Traditional Chinese Medicine and Yin Yoga

Traditional Chinese Medicine and Yin Yoga

With time, the Western world has come to adopt the healing practices of the East more widely. While the Western approach to health has been established over the past few centuries, both Traditional Chinese Medicine (TCM) and yogic approaches to health and wellbeing, like Ayurveda, date back thousands of years. While Traditional Chinese Medicine, yoga, and Ayurveda vary in their approach, ideologies, practices, and origins, these Eastern practices have been widely adopted in the West to help heal and establish a sense of internal equilibrium. The wisdom of the past is becoming more widespread as time progresses, as those in the West are seeking answers beyond the sometimes limited approach towards wellness in the Western world.

The practice of yin yoga sits at the intersection of yoga and Traditional Chinese Medicine. By intertwining these two disciplines, we receive optimal benefits from both practices. Yin yoga was born of Taoist philosophy. It embraces the philosophy of yin and yang– the belief in equal and oppositional forces- in life and in the Universe to maintain balance, health, and vitality. It teaches that these opposing forces are complementary rather than contradictory and together they establish balance. Yin is characterized by stillness, passivity, and surrender, while yang encompasses the qualities of action, dynamic movement, and strength. We need both yin and yang practices in our lives to exist in a state of balance. A yin-yang yoga teacher training in Bali is a great place to explore and experience the contrasting qualities of these practices.

To fully receive the benefits of yin yoga and to teach classes that are optimally beneficial for your yoga students, it is essential to understand the meridians. Meridians are one of the fundamental components of Traditional Chinese Medicine.  Meridians, according to this ancient system, are energetic pathways (similar to Nadis in yoga) that exist throughout the body and serve as channels for Qi, or vital life force, to flow.  In this line of teaching an imbalance or stagnation in these meridians can lead to disharmony physically or mentally and ultimately lead to disease.  Yin yoga targets these various meridians with the intention of unblocking stuck or stagnant Qi.  By holding yin yoga poses for an extended period of time and embracing the yin approach of softening and surrendering with minimal physical effort, balance is established internally. This internal balance helps us feel more at ease in our bodies and our lives.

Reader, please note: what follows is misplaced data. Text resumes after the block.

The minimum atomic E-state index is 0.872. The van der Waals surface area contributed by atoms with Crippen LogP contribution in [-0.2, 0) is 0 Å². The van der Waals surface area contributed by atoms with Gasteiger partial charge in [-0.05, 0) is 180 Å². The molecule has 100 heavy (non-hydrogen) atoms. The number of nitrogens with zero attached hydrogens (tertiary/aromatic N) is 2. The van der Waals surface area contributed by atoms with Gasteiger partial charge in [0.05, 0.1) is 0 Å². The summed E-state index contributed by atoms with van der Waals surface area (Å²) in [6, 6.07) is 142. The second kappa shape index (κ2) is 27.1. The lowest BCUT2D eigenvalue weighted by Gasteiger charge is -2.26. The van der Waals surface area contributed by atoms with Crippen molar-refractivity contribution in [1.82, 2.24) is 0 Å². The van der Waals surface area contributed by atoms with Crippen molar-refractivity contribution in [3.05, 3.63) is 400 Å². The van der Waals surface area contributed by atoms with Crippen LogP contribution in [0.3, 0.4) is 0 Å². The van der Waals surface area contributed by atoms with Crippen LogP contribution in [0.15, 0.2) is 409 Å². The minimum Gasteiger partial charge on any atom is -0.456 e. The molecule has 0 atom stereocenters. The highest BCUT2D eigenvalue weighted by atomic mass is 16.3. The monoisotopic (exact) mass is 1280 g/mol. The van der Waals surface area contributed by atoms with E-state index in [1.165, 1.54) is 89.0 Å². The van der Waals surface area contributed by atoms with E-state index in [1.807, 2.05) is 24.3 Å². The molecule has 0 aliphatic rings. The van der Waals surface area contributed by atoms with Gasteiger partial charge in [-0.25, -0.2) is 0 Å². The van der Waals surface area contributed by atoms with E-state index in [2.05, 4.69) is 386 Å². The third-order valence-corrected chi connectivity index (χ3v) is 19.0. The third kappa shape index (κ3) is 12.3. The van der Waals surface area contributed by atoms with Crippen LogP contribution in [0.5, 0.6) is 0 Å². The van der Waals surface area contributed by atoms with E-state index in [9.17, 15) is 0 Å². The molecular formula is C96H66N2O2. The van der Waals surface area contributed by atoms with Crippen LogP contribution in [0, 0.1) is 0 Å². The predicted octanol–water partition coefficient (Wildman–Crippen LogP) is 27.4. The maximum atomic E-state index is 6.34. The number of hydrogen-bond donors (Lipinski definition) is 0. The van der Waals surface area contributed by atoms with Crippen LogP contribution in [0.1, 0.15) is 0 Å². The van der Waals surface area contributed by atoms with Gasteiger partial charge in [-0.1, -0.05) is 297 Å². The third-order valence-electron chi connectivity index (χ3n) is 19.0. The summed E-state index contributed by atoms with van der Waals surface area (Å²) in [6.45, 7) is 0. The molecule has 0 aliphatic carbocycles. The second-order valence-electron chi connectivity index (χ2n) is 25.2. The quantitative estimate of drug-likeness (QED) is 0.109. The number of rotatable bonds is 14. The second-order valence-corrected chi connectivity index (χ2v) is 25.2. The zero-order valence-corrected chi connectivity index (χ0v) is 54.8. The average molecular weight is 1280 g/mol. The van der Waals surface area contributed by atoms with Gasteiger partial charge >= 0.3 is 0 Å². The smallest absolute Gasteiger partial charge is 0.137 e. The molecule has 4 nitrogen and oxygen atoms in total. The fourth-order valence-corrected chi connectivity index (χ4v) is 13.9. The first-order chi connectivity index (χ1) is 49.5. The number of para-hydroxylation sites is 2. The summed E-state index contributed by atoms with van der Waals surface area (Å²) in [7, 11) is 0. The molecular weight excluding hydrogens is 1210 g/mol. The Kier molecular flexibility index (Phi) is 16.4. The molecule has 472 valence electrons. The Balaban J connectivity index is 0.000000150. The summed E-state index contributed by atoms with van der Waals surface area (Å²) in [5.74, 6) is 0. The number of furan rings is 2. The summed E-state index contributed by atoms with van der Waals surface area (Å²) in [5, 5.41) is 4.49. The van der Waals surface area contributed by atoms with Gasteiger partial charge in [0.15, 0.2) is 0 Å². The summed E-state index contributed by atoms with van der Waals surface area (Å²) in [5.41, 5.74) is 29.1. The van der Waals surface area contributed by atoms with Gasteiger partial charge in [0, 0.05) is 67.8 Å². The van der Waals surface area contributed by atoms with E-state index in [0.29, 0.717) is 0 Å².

A few of the key yin poses you will learn about when practicing yin yoga or partaking in a 200 hour yoga teacher training in Bali are dragon pose, sphinx pose, and butterfly pose. By taking meridians into account, we increase the efficacy of our practice. Best of all, these come under the Yoga Alliance Certification. By applying healthy stress in a targeted area of the body in a yin yoga pose, we can help stimulate a particular meridian and its associated organ that travels through that area. According to TCM, the stimulation of these organs also helps foster emotional resilience and a deeper, steadier breath. Sphinx pose for example stimulates the kidney and urinary bladder meridians. Through opening the chest and compressing the lower back gently, kidney function is enhanced, the adrenal glands are nourished, and the body and mind become more resilient in cases of physical or mental stress. The butterfly pose targets the inner thighs and groin, promoting mobility and flexibility in these regions. It stimulates the liver meridian in the inner thigh helping to detoxify the system and assist the smooth flow of Qi around the body.  Dragon pose stimulates the spleen and stomach meridians in the thigh of the back leg, and through doing so, aids digestion and relieves stagnation in these organs. Each of these poses can be added to your yin yoga practice to encourage a greater sense of balance and ease in your body and your life.   You can learn how to target specific meridians and organ systems and learn how to become a yoga instructor.

While there are countless styles of yoga that exist today and a vast array of practices that fall under the umbrella of TCM, by practicing yin yoga you can optimize the benefits from both when you understand the meridian system. You can learn to understand how to sequence a yin yoga sequence for yourself or for your yoga students, taking into account the meridian system. You can learn more about the meridian system and how it relates to yin yoga with Inner Yoga Training’s yin yoga teacher training in Bali.

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